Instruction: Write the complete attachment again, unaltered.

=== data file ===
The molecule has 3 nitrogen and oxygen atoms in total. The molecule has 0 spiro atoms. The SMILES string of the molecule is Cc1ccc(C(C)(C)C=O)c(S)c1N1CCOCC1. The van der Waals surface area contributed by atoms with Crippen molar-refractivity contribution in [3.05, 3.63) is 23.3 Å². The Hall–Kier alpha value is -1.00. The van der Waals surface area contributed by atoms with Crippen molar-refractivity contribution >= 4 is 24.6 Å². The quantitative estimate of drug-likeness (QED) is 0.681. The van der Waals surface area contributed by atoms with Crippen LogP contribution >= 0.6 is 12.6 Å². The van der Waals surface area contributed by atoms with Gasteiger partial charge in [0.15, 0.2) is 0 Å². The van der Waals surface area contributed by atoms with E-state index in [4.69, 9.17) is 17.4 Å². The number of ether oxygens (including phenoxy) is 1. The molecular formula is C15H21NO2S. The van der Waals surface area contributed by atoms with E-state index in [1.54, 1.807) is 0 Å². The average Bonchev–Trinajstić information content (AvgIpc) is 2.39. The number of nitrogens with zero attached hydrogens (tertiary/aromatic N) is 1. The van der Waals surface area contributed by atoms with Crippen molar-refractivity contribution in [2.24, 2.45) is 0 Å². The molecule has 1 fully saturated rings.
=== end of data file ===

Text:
The molecule has 3 nitrogen and oxygen atoms in total. The molecule has 0 spiro atoms. The SMILES string of the molecule is Cc1ccc(C(C)(C)C=O)c(S)c1N1CCOCC1. The van der Waals surface area contributed by atoms with Crippen molar-refractivity contribution in [3.05, 3.63) is 23.3 Å². The Hall–Kier alpha value is -1.00. The van der Waals surface area contributed by atoms with Crippen molar-refractivity contribution >= 4 is 24.6 Å². The quantitative estimate of drug-likeness (QED) is 0.681. The van der Waals surface area contributed by atoms with Crippen LogP contribution >= 0.6 is 12.6 Å². The van der Waals surface area contributed by atoms with Gasteiger partial charge in [0.15, 0.2) is 0 Å². The van der Waals surface area contributed by atoms with E-state index in [4.69, 9.17) is 17.4 Å². The number of ether oxygens (including phenoxy) is 1. The molecular formula is C15H21NO2S. The van der Waals surface area contributed by atoms with E-state index in [1.54, 1.807) is 0 Å². The average Bonchev–Trinajstić information content (AvgIpc) is 2.39. The number of nitrogens with zero attached hydrogens (tertiary/aromatic N) is 1. The van der Waals surface area contributed by atoms with Crippen molar-refractivity contribution in [2.24, 2.45) is 0 Å². The molecule has 1 fully saturated rings.